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  • Guatemalan farmer harvests tomatoes in Quipambe community, San Marcos department, Guatemala. August 26, 2020.

    Guatemalan farmer harvests tomatoes in Quipambe community, San Marcos department, Guatemala. August 26, 2020. | Photo: EFE

Published 15 September 2020
Opinion

According to the report, 164 nations acknowledge women's entitlement to lead, administrate, and to decide over land in equal conditions than men. However, only 52 legally ensure female farmer leadership, which jeopardizes their livelihood, therefore, their maintainable relationship with the environment.

The United Nations Convention on Biological Diversity (CBD) said on Tuesday that farmer women leadership is paramount in biodiversity and nature conservation.

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In rural contexts, seed stocks and traditional plant-based drugs are often under women's running. Female leadership frequently leads to sustainable natural resources exploitation on health, nutrition, and farming.

According to the report, 164 nations acknowledge women's entitlement to lead, administrate, and to decide over land in equal conditions than men. However, only 52 legally ensure female farmer leadership, which jeopardizes their livelihood, therefore, their maintainable relationship with the environment.

"To a poor woman in a rural setting who is managing this (the loss), it becomes very real," said executive director of the United Nations Environment Programme Inger Andersen.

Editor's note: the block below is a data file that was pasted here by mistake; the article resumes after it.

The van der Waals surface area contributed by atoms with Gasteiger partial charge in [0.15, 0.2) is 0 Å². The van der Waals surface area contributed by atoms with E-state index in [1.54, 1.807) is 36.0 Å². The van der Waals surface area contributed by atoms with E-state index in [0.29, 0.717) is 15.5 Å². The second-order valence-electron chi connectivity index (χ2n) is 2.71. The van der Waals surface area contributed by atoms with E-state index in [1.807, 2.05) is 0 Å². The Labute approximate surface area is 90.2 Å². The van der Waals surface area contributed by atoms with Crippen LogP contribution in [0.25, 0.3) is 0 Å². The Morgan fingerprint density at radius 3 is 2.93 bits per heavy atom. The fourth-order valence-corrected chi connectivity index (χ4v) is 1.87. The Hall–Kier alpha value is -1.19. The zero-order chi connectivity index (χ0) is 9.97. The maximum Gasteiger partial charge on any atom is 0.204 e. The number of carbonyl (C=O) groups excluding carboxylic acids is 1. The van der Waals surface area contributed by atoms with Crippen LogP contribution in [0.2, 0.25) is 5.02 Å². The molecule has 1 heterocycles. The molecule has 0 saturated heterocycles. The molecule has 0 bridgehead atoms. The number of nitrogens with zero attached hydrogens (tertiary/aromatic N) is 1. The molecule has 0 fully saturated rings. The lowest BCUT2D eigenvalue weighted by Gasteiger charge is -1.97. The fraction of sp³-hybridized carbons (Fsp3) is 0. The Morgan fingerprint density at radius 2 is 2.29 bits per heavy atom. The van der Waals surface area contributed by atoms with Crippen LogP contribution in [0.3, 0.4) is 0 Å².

The CBD disclosed The Global Biodiversity Outlook 5 (GBO-5), a report on global environmental situations, and the efforts on biodiversity conservation. CBD officers also offered a press brief to discuss the incompliance of 2020 goals.

GBD officers referred to several women-led communities with successful experiences in environmental conservation, like Peruvian Amazon women who patrol the rainforest to prevent illegal logging and help to re-plant. In Liberia, female leaders reinvest their profits from agricultural activities in children's education.

"Women have a much closer relationship with biodiversity than men do. Men hunt and plant crops, but it is the women who go into the forest to gather medicine, gather food, and gather water. It's the women who have a lot of the traditional knowledge of plants and biodiversity that indigenous communities rely on," said a Latin American forest and Indigenous expert with the Rainforest Foundation US, Josh Lichtenstein.

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